City Creek Canyon was our selection because there is still so much snow in the other canyons. The trailhead, just steps from the State Capitol, is at 4,705 feet, and there isn't a whole lot of elevation gain so wet conditions weren't going to be an issue, plus the "trail" is actually a paved road, super-popular with walkers, runners and cyclists year-round - easy footing. We'd been in the canyon on several occasions, for short walks and for my Thanksgiving morning road races, but we'd never been all the way up and thought we'd give that a try.
We hit the pavement at 4 p.m., making our way up-canyon at a good, steady pace, leaving the rest of the foot traffic behind the further up we went until the only other recreationers were cyclists, churning their way up the incline. It's very pretty up there, with the creek chortling away alongside the road and lots of birdsong coming from the dense trees and shrubs. We hadn't really read the trail description before we left so we didn't really know how long the trail was; we just kept going and going, as the scrub oak and grassy meadows gave way to tall pines and rocky cliffs, figuring that we'd come to the end around each next corner. Finally, at 5:50 p.m., we decided that we'd just go until 6 p.m. and then turn around - and then the pavement ended at a gate. The trail kept going - foot traffic only, no bikes - but we'd already been walking for two hours and had to go back down again, so we left further exploration for another day.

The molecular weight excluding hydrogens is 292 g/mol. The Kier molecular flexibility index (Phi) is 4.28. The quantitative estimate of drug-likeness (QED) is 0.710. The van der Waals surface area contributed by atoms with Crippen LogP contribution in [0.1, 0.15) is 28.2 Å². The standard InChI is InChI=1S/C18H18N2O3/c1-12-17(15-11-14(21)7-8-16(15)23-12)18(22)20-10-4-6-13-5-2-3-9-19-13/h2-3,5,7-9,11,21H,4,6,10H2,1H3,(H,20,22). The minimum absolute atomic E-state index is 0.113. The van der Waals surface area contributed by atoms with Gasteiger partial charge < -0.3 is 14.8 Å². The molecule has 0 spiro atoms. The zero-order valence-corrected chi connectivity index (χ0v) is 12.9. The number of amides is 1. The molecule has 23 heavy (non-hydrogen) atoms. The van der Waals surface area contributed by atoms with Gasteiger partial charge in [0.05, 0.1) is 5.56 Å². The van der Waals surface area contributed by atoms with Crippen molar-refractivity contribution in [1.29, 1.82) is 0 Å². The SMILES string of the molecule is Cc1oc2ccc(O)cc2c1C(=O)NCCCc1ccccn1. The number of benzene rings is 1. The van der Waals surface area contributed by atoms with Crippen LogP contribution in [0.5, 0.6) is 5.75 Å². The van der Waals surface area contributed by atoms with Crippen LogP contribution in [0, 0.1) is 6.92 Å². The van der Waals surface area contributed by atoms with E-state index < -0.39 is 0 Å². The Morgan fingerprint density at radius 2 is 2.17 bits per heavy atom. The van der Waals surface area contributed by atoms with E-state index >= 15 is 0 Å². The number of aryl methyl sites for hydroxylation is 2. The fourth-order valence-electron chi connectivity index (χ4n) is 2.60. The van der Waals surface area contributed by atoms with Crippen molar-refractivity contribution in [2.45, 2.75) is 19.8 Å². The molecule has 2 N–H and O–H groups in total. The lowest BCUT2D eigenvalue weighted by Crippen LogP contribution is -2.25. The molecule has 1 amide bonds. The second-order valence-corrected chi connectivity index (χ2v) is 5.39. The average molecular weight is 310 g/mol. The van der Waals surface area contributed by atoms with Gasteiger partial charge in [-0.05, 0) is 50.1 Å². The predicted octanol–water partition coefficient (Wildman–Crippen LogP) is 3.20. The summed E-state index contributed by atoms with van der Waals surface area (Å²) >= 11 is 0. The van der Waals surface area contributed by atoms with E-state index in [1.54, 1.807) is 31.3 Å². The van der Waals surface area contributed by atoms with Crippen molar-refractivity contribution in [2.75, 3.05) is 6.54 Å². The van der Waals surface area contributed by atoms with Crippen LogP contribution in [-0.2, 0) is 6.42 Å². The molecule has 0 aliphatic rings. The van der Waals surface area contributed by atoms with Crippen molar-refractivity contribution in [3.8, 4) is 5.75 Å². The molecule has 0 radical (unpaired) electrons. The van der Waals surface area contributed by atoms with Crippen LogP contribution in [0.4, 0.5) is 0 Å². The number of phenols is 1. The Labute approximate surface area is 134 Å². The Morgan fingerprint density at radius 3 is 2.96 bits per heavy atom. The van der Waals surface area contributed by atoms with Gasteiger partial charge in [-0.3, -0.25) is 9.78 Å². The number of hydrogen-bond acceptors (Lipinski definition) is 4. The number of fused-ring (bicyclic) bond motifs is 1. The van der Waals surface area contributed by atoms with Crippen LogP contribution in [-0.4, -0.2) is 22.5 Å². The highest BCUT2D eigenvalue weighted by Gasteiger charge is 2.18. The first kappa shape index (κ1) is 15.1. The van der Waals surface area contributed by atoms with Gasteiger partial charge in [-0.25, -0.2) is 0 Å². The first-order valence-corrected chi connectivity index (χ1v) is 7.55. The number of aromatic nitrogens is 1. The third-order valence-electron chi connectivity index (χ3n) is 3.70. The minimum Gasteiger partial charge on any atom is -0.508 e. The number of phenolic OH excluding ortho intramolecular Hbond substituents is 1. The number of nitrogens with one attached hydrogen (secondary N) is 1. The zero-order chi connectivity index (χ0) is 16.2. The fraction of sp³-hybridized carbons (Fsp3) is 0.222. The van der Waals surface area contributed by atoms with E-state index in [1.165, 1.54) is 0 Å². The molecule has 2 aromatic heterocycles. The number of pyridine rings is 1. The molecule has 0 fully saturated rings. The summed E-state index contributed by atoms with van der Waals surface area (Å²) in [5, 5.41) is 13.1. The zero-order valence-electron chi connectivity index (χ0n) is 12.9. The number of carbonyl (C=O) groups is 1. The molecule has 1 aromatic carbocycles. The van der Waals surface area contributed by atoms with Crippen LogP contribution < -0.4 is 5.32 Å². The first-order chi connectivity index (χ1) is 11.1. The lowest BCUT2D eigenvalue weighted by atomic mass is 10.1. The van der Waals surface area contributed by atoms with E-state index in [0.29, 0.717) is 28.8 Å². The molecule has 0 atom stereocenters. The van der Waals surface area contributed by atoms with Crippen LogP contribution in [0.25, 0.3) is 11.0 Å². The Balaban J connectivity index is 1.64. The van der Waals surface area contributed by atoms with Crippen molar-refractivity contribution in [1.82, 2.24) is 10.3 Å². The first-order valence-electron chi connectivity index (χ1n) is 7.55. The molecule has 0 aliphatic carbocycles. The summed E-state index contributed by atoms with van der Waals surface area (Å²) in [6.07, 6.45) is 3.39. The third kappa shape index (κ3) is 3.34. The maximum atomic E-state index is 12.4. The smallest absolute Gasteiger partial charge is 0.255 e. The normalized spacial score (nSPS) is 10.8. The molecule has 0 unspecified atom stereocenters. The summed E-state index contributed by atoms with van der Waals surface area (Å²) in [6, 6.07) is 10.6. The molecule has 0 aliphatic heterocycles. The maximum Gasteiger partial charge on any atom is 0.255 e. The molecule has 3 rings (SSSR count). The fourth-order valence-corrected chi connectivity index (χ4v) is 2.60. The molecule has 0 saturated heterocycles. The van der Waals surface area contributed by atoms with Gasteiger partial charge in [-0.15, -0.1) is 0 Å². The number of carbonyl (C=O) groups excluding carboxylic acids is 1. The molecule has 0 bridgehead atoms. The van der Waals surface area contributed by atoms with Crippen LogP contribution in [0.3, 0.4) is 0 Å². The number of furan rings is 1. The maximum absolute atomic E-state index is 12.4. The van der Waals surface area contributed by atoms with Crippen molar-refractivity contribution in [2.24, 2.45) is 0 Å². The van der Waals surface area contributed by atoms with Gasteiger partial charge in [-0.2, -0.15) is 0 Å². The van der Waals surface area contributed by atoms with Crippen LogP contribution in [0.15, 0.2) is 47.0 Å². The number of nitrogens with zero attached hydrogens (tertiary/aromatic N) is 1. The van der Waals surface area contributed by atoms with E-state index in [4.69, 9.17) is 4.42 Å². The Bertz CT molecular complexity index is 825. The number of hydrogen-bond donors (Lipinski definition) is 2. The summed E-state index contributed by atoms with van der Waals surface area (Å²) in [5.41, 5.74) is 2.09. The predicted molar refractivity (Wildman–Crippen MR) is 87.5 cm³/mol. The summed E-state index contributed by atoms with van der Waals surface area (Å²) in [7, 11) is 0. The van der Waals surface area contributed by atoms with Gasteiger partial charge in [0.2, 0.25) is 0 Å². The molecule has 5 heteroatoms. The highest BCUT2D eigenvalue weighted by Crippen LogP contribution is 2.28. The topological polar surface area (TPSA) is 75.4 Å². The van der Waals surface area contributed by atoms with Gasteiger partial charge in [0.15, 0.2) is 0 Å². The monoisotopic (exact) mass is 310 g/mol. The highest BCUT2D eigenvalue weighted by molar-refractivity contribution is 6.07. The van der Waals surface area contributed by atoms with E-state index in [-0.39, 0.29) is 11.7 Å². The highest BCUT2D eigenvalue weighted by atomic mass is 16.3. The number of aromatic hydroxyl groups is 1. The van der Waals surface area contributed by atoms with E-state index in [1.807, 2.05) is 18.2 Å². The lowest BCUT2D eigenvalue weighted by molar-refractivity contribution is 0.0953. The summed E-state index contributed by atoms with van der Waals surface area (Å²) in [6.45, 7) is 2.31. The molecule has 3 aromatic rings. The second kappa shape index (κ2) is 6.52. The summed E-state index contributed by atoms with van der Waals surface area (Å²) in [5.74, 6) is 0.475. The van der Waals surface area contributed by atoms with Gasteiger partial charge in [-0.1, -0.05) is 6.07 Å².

That's as far as we got
Now, when we checked the GPS before starting down, we were startled to learn that we'd come 6.67 miles (in two hours) up the canyon. That would make for a much longer round-trip than we'd intended but there was nothing to be done but go back down. We thought that we'd make good time since the footing was easy and the grade not too dramatic. What we didn't take into consideration was that doing a 13.3 mile hike (even an easy one) as the first hike of the season would take a toll on our bodies. By the last 1.5 miles, we were trudging in silence, pain spiking with each step: my lower back had tightened up, as had my hips, the tendons behind my right knee were sore and my feet, especially my toes, were throbbing; H's main problems were two massive blisters, one of the ball of each foot, that made each step excruciating (and his legs and ankles were tight and sore too). To add insult to injury, we weren't using our hiking poles - because hiking poles on the paved City Creek Canyon are pretentious - and our hands had swelled up dramatically. We couldn't have taken our wedding rings off if we had wanted to and all the little lines and creases in our puffy, sausage-like fingers had been erased, plumped right out.
City Creek itself